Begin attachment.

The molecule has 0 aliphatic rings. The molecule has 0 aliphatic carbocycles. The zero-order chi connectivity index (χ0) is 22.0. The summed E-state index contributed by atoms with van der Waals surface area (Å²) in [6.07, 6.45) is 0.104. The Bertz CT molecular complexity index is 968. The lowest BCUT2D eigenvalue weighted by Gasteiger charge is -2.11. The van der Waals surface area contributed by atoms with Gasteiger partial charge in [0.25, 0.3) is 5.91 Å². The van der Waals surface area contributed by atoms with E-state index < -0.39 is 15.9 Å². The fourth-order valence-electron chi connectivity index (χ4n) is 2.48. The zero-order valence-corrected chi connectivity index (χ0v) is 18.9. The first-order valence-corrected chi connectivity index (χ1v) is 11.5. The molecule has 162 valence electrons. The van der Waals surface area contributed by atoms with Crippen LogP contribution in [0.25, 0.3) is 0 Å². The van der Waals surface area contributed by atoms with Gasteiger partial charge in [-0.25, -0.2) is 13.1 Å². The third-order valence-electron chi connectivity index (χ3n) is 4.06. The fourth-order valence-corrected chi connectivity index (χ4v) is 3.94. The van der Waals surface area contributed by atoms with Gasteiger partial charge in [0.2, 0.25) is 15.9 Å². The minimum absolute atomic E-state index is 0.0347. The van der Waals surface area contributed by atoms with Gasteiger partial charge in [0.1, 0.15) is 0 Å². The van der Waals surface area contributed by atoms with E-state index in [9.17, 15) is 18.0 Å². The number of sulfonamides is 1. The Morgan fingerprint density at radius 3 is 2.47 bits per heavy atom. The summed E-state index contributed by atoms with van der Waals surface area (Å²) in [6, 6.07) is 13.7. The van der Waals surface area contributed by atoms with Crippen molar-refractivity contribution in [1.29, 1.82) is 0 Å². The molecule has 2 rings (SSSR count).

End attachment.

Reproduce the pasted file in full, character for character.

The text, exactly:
The molecule has 0 aliphatic rings. The molecule has 0 aliphatic carbocycles. The zero-order chi connectivity index (χ0) is 22.0. The summed E-state index contributed by atoms with van der Waals surface area (Å²) in [6.07, 6.45) is 0.104. The Bertz CT molecular complexity index is 968. The lowest BCUT2D eigenvalue weighted by Gasteiger charge is -2.11. The van der Waals surface area contributed by atoms with Gasteiger partial charge in [0.25, 0.3) is 5.91 Å². The van der Waals surface area contributed by atoms with E-state index < -0.39 is 15.9 Å². The fourth-order valence-electron chi connectivity index (χ4n) is 2.48. The zero-order valence-corrected chi connectivity index (χ0v) is 18.9. The first-order valence-corrected chi connectivity index (χ1v) is 11.5. The molecule has 162 valence electrons. The van der Waals surface area contributed by atoms with Crippen LogP contribution in [0.25, 0.3) is 0 Å². The van der Waals surface area contributed by atoms with Gasteiger partial charge in [-0.25, -0.2) is 13.1 Å². The third-order valence-electron chi connectivity index (χ3n) is 4.06. The fourth-order valence-corrected chi connectivity index (χ4v) is 3.94. The van der Waals surface area contributed by atoms with Gasteiger partial charge in [0.2, 0.25) is 15.9 Å². The minimum absolute atomic E-state index is 0.0347. The van der Waals surface area contributed by atoms with Gasteiger partial charge in [0.1, 0.15) is 0 Å². The van der Waals surface area contributed by atoms with E-state index in [9.17, 15) is 18.0 Å². The number of sulfonamides is 1. The Morgan fingerprint density at radius 3 is 2.47 bits per heavy atom. The summed E-state index contributed by atoms with van der Waals surface area (Å²) in [6, 6.07) is 13.7. The van der Waals surface area contributed by atoms with Crippen molar-refractivity contribution in [1.29, 1.82) is 0 Å². The molecule has 2 rings (SSSR count).